Freddy Parent died on November 2, 1972, three weeks shy of his 97th birthday, in Sanford, Maine. He was buried in Saint Ignatius Cemetery.
As a youngster, Parent’s introduction to league play was in a secondary role on the Sanford town team in the late 1800s. "Everybody pretty nearly told me I was too small to play baseball and that I would never make a player anyhow." Freddy proved all his doubters wrong.
Rowe played third base at the University of Maine, Orono. At the recommendation of his college coach, Monte Cross, in the spring of in his sophomore year, he signed with Connie Mack’s 1916 Philadelphia Athletics. In 36 games that season, the twenty-year-old utility player batted .138, getting 5 hits in 38 at-bats.
Even though it included one of baseball’s all-time greatest players, Nap Lajoie, Rowe’s team was dreadful. They were considered by many to be the worst team in American League history, finishing with a record of 36-117. This was the only season in the majors for the Springvale (Sanford) native. Rowe later played with Freddy Parent on the Goodall Textile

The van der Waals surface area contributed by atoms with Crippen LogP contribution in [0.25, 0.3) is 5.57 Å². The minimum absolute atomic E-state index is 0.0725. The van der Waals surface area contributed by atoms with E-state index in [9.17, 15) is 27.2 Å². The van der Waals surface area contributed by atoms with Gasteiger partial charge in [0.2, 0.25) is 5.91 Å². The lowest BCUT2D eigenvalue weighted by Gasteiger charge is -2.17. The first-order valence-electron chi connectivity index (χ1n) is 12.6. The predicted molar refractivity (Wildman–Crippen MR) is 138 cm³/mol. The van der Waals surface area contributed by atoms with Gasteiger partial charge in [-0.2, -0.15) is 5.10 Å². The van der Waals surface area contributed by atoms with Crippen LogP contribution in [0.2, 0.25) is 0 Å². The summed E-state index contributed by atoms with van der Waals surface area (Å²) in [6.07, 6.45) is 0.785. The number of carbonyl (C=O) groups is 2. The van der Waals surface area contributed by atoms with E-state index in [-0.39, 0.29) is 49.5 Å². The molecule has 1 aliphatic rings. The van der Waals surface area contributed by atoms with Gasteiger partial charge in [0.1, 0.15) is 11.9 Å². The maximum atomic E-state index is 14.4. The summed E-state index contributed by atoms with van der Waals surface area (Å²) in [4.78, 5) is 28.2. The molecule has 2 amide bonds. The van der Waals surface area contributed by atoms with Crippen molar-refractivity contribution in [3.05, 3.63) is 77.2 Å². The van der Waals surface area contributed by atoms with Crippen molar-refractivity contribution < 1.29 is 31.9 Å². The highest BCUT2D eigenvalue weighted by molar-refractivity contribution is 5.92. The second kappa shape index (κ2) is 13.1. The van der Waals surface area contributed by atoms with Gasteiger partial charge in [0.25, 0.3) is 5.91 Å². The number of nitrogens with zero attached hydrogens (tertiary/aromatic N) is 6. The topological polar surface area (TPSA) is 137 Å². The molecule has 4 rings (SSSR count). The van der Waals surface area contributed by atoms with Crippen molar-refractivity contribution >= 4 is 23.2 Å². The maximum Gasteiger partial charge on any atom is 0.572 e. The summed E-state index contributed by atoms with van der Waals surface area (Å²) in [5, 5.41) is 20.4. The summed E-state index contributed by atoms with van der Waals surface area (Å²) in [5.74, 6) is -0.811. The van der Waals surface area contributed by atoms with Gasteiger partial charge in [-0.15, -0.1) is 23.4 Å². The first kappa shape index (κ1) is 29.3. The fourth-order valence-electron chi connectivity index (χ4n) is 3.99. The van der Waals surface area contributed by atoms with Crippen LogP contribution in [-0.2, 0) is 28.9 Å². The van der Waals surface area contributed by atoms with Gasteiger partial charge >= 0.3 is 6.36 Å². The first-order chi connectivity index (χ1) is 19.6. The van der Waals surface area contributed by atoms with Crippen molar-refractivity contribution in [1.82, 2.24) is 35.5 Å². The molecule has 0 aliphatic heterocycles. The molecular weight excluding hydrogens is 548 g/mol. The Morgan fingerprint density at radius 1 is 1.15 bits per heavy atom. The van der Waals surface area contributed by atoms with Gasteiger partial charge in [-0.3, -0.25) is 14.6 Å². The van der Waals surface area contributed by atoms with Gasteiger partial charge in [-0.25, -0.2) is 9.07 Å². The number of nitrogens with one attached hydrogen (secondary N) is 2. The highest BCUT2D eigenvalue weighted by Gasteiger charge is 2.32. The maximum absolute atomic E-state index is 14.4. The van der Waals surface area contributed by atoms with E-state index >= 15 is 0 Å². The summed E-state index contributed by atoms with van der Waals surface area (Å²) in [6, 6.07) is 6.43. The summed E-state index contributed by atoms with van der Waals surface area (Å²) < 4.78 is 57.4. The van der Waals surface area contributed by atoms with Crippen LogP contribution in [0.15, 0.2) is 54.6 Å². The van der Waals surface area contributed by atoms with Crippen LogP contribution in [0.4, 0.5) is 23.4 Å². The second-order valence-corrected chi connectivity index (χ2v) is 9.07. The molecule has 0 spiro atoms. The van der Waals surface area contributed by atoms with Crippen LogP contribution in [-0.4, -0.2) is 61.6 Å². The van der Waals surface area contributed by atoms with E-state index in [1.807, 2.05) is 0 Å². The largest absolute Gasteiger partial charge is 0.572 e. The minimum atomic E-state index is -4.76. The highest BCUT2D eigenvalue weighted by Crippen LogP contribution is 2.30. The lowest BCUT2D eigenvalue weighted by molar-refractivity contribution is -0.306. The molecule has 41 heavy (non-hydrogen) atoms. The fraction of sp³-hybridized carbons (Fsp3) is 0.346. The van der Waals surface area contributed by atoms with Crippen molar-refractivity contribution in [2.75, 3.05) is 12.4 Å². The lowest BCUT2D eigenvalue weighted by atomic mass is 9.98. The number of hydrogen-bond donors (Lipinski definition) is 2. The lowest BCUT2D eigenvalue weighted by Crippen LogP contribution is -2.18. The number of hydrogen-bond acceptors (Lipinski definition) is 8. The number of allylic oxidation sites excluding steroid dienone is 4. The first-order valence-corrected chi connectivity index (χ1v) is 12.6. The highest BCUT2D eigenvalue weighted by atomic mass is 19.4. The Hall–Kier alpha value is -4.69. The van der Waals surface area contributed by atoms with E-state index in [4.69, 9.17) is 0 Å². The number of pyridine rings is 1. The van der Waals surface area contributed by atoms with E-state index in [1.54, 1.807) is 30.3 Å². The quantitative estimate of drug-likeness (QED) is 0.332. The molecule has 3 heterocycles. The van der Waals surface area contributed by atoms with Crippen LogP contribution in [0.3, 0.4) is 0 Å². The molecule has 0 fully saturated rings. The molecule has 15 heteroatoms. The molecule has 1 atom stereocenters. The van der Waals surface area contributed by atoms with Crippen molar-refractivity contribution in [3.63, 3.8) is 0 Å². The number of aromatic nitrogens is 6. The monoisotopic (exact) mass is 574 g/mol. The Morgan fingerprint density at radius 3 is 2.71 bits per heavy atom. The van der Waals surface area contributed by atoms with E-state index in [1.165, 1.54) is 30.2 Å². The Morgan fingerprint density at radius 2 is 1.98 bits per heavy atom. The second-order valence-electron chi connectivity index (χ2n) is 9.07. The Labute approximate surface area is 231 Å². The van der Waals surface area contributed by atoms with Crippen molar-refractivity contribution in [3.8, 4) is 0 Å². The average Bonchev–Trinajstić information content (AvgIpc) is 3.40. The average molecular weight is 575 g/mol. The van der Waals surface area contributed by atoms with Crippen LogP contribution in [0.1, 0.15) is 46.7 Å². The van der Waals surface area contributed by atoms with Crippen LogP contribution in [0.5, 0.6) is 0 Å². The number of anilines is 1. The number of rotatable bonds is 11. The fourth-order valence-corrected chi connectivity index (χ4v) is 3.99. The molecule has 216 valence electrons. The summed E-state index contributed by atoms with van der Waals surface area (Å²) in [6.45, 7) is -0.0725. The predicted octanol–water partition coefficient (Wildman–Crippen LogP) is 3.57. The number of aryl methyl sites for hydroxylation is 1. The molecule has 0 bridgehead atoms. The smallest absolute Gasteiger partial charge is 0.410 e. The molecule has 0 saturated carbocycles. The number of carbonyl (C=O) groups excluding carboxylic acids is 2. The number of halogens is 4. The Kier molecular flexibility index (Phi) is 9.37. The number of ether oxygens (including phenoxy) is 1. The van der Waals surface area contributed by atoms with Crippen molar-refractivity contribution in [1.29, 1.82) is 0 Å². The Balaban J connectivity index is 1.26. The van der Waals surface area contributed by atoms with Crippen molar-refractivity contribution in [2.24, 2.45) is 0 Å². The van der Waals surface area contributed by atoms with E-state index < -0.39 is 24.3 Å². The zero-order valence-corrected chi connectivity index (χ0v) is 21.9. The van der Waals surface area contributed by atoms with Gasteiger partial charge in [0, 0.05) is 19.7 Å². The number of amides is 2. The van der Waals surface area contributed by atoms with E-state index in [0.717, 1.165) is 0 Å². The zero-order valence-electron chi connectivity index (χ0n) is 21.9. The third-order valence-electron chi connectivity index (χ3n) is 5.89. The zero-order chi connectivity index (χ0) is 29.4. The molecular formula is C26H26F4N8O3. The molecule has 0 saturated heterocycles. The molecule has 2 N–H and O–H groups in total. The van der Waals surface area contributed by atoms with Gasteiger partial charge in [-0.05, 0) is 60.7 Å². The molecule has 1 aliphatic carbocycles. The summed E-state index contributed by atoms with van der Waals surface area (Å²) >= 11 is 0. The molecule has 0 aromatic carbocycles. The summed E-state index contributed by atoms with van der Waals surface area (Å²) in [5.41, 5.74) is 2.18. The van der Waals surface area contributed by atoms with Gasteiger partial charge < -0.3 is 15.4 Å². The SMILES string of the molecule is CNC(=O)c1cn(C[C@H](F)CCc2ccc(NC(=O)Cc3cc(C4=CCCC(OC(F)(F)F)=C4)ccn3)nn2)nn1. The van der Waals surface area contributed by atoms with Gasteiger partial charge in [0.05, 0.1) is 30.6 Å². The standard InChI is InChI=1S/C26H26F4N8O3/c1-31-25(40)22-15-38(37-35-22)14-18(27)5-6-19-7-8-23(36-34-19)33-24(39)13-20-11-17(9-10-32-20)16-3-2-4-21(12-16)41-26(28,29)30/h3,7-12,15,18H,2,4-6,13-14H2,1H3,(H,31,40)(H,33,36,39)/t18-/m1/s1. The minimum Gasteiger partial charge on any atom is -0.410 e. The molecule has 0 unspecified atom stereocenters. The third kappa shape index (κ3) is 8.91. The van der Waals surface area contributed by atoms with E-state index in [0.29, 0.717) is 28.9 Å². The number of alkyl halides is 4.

Some of Sanford’s Finest
Other Sanford players who played professional baseball with minor league teams or their affiliates include; Andy Adams, Lefty Baron, Tom Cousens, Tim Curley, Paul Demers, Min Desmaris, Roger Laprise, Walter L’Heureux, Norman Paul, and Aime Porell.
Maine Baseball Hall of Fame
Sanford stars in the Maine Baseball Hall of Fame - Andy Adams, Lefty Baron, Bob Blouin, John Cochin, Jr., Tom Cousens, Tim Curley, Paul Demers, Min Desmaris, Joe Driscoll, Mike Ferguson, Roger Laprise, Henry L’Heureux, Walter L’Heureux, Harold Loubier, Freddy Parent, Norman Paul, Mimi Pickett, and Joe Weeks.
The 1946 Goodall Sanford team below featured several future Maine Hall of Fame players
Local stars on the Sanford Mainers team of the New England Collegiate Baseball team.
Local stars on the Sanford Mainers team of the New England Collegiate Baseball team
included Ryan Adams, Ryan Bourque, and Kevin Sevigny, shown in the far left.
The following article provides additional information about Goodall Park.
Special thanks to the following for their contributions, Eric and Wendy Pastore at www.Digitalballparks.com , Alan D. Poff at the Ballpark Hunter, Chris Siriano at Siriano's House of David Baseball Museum, The Upper Deck Company, the great volunteers at the Sanford-Springvale Historic Society, Shawn Sullivan and John Cochin, Jr. at the Sanford News, Foster Daily Democrat, The Journal Tribune, The Portland Press Herald, Alan Gordon, Marcel Blouin, Brian Desrochers, Sue Hurley, Ann Lapierre and George Tarbox.